Update: 2nd and 11th Circuits Hold That Title VII Does Not Protect Against Sexual Orientation Discrimination. 7th Circuit Disagrees.
Published by Eric A. Welter and Megan M. Carboni on May 5, 2017
The Seventh Circuit Court of Appeals held that Title VII prohibits discrimination based on an individual’s sexual orientation.
Shortly after this post was written, the Seventh Circuit Court of Appeals held that Title VII prohibits discrimination based on an individual’s sexual orientation. Unlike the Second and the Eleventh Circuits, the Seventh Circuit reasoned that sexual orientation discrimination is the same as sex discrimination, and “sex” is a protected trait under Title VII. Addressing the issue of Congressional inaction, the Seventh Circuit stated that Congress’ failure to amend Title VII to expressly include “sexual orientation” under the statute does not prohibit its protection under the broadly interpreted “sex” discrimination, which has been interpreted to reach sexual harassment in the workplace, same-sex harassment in the workplace, and gender stereotype discrimination.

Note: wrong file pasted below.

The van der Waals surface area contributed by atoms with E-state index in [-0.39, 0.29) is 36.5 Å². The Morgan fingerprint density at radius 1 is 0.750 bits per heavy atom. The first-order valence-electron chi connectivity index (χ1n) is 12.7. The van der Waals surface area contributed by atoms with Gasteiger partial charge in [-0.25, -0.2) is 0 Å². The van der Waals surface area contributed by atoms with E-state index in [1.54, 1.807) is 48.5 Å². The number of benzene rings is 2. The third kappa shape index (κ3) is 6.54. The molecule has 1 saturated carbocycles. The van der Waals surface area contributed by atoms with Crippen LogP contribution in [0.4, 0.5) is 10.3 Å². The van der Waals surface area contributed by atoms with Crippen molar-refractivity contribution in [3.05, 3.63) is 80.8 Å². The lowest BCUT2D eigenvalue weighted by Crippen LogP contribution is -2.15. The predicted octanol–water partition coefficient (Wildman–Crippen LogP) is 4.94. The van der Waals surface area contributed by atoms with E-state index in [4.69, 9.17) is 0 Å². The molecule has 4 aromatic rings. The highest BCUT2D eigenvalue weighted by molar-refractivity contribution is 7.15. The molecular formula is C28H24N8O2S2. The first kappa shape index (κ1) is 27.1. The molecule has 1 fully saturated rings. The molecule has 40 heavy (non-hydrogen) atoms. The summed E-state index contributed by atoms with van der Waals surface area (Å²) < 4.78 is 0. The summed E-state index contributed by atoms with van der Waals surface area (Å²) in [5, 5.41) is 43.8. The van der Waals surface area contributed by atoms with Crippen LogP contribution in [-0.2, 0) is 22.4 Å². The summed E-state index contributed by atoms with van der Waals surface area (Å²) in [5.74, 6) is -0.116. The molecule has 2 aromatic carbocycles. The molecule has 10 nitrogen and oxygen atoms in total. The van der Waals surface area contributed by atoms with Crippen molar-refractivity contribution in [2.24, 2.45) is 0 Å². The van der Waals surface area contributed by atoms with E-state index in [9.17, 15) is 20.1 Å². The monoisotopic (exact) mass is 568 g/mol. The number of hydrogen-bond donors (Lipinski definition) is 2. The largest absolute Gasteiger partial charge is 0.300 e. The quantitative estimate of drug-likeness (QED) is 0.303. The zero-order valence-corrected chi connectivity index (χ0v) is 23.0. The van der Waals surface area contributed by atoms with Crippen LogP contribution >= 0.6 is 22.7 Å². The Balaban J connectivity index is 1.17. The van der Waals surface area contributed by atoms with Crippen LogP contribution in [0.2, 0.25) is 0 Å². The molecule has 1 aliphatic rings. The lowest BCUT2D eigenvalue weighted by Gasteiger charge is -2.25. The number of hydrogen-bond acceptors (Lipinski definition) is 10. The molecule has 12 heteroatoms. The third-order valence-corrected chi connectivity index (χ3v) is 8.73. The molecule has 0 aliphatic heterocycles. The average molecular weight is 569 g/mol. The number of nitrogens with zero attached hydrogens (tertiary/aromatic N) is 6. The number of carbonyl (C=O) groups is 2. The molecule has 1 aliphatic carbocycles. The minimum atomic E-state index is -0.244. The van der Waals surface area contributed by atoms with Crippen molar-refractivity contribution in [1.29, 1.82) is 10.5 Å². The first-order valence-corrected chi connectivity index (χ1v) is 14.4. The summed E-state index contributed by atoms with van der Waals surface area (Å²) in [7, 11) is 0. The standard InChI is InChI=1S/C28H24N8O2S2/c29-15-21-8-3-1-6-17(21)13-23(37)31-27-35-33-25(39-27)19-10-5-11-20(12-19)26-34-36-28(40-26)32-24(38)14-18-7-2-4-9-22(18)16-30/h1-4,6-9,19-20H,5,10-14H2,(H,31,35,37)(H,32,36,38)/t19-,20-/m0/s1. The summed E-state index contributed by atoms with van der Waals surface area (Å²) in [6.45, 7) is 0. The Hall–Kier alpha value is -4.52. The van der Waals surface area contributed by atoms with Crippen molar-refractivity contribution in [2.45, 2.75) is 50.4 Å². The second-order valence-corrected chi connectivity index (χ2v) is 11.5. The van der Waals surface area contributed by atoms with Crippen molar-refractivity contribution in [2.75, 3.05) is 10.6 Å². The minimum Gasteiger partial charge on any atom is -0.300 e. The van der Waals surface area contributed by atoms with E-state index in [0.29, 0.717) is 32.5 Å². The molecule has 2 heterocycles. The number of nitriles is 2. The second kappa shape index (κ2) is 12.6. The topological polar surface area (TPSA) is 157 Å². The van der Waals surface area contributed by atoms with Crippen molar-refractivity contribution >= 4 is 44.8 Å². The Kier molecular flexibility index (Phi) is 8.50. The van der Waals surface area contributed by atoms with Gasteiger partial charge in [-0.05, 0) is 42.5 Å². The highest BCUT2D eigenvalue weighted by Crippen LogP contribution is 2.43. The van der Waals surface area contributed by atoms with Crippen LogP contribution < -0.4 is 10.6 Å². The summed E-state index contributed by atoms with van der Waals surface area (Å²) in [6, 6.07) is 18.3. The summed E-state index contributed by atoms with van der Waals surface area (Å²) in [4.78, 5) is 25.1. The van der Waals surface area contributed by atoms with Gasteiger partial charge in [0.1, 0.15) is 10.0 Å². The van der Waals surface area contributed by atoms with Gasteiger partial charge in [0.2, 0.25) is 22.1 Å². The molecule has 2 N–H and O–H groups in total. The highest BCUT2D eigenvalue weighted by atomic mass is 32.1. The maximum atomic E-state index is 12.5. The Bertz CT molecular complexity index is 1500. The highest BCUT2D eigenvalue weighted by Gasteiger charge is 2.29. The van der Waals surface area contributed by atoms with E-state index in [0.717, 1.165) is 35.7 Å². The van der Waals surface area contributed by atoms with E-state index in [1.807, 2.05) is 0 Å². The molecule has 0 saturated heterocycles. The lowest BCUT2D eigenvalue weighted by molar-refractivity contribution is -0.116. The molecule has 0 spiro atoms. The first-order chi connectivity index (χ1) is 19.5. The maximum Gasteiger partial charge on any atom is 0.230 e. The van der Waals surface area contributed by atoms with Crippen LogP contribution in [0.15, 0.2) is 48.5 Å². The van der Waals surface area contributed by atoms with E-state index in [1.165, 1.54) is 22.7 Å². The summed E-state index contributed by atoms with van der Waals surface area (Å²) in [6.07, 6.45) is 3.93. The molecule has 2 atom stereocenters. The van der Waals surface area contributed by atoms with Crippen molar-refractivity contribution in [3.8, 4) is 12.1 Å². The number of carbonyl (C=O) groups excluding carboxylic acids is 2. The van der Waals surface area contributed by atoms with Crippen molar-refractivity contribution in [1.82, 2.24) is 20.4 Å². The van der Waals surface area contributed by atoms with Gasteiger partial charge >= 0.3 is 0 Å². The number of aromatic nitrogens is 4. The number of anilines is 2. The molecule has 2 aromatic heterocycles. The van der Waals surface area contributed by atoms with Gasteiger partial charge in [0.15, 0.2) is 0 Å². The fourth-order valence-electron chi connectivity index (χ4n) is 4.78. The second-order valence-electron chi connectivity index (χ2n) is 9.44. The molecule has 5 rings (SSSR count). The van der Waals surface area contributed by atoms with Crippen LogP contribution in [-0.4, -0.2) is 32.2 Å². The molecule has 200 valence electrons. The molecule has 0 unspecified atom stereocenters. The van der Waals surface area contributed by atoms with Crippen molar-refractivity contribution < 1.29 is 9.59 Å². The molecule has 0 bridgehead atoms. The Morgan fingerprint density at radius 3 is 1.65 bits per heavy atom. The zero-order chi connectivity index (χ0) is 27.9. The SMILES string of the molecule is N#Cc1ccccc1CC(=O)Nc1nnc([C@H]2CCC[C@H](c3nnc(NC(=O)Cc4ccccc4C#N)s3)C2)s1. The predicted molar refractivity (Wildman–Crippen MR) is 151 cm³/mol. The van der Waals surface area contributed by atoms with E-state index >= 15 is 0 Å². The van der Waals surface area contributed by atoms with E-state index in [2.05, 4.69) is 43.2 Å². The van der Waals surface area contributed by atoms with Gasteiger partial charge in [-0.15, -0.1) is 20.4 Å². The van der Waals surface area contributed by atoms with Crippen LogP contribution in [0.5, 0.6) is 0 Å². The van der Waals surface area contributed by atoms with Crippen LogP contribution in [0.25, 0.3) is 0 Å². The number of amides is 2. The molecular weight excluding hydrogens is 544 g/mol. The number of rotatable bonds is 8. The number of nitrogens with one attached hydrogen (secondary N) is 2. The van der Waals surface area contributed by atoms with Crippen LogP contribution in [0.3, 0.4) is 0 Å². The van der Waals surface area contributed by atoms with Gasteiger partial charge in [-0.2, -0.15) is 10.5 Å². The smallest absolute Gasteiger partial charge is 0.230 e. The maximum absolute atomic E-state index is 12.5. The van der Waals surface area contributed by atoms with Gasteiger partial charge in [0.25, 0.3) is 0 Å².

The Seventh Circuit’s holding in Hively v. Ivy Tech Community College, No. 3:14-cv-1791 (7th Cir. Apr. 4, 2017) creates a Circuit split, which could send the issue of Title VII coverage of sexual orientation discrimination to the Supreme Court. Although the Hively holding only creates new precedent in the Seventh Circuit, employers everywhere should take note of what could become the national standard under Title VII. As previously discussed in our earlier post, employers should continue to hone workplace anti-harassment and anti-discrimination policies on sex and gender discrimination, and employers located in the Seventh Circuit should take care to amend their workplace policies to specifically cover sexual orientation discrimination.Topics: Civil Rights Act, EEOC, Employment Discrimination and Harassment, Employment Litigation, Equal Employment Opportunity Commission, Financial Services, Government Contracting, Healthcare, Hospitality, Media & Entertainment, policies, Procedures and Employee Handbooks, Retail, sexual orientation discrimination, Technology, Title VII, Transportation